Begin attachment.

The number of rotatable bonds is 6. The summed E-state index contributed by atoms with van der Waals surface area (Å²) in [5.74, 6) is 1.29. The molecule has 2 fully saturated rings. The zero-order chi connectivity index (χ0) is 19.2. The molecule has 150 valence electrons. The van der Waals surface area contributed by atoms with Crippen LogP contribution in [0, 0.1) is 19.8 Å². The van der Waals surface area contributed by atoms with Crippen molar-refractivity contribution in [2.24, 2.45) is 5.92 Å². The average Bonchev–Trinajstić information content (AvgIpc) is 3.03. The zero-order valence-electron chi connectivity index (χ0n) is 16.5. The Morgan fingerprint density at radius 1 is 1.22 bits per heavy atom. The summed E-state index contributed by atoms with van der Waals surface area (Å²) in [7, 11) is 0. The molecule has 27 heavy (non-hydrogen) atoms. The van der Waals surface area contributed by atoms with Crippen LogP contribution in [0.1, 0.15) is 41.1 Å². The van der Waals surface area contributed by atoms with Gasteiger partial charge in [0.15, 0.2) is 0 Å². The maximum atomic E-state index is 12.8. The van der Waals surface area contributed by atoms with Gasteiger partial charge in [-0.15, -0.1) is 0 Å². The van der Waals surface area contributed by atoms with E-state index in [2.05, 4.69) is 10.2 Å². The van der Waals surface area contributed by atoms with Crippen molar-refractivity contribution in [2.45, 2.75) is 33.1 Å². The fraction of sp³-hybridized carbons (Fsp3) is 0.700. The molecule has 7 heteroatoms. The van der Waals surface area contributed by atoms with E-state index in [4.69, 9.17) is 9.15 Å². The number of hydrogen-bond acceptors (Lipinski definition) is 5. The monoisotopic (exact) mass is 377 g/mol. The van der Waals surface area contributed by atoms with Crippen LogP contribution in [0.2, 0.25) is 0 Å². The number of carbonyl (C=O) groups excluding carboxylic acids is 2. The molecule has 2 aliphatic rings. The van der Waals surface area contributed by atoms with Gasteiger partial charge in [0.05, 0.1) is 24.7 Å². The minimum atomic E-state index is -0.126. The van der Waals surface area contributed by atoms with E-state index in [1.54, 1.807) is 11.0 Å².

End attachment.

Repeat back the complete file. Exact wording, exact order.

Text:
The number of rotatable bonds is 6. The summed E-state index contributed by atoms with van der Waals surface area (Å²) in [5.74, 6) is 1.29. The molecule has 2 fully saturated rings. The zero-order chi connectivity index (χ0) is 19.2. The molecule has 150 valence electrons. The van der Waals surface area contributed by atoms with Crippen LogP contribution in [0, 0.1) is 19.8 Å². The van der Waals surface area contributed by atoms with Crippen molar-refractivity contribution in [2.24, 2.45) is 5.92 Å². The average Bonchev–Trinajstić information content (AvgIpc) is 3.03. The zero-order valence-electron chi connectivity index (χ0n) is 16.5. The Morgan fingerprint density at radius 1 is 1.22 bits per heavy atom. The summed E-state index contributed by atoms with van der Waals surface area (Å²) in [7, 11) is 0. The molecule has 27 heavy (non-hydrogen) atoms. The van der Waals surface area contributed by atoms with Crippen LogP contribution in [0.1, 0.15) is 41.1 Å². The van der Waals surface area contributed by atoms with Gasteiger partial charge in [0.15, 0.2) is 0 Å². The maximum atomic E-state index is 12.8. The van der Waals surface area contributed by atoms with Gasteiger partial charge in [-0.15, -0.1) is 0 Å². The van der Waals surface area contributed by atoms with E-state index in [2.05, 4.69) is 10.2 Å². The van der Waals surface area contributed by atoms with Crippen molar-refractivity contribution in [2.45, 2.75) is 33.1 Å². The fraction of sp³-hybridized carbons (Fsp3) is 0.700. The molecule has 7 heteroatoms. The van der Waals surface area contributed by atoms with E-state index in [4.69, 9.17) is 9.15 Å². The number of hydrogen-bond acceptors (Lipinski definition) is 5. The monoisotopic (exact) mass is 377 g/mol. The van der Waals surface area contributed by atoms with Crippen LogP contribution in [0.2, 0.25) is 0 Å². The number of carbonyl (C=O) groups excluding carboxylic acids is 2. The molecule has 2 aliphatic rings. The van der Waals surface area contributed by atoms with Gasteiger partial charge in [0.05, 0.1) is 24.7 Å². The minimum atomic E-state index is -0.126. The van der Waals surface area contributed by atoms with E-state index in [1.54, 1.807) is 11.0 Å².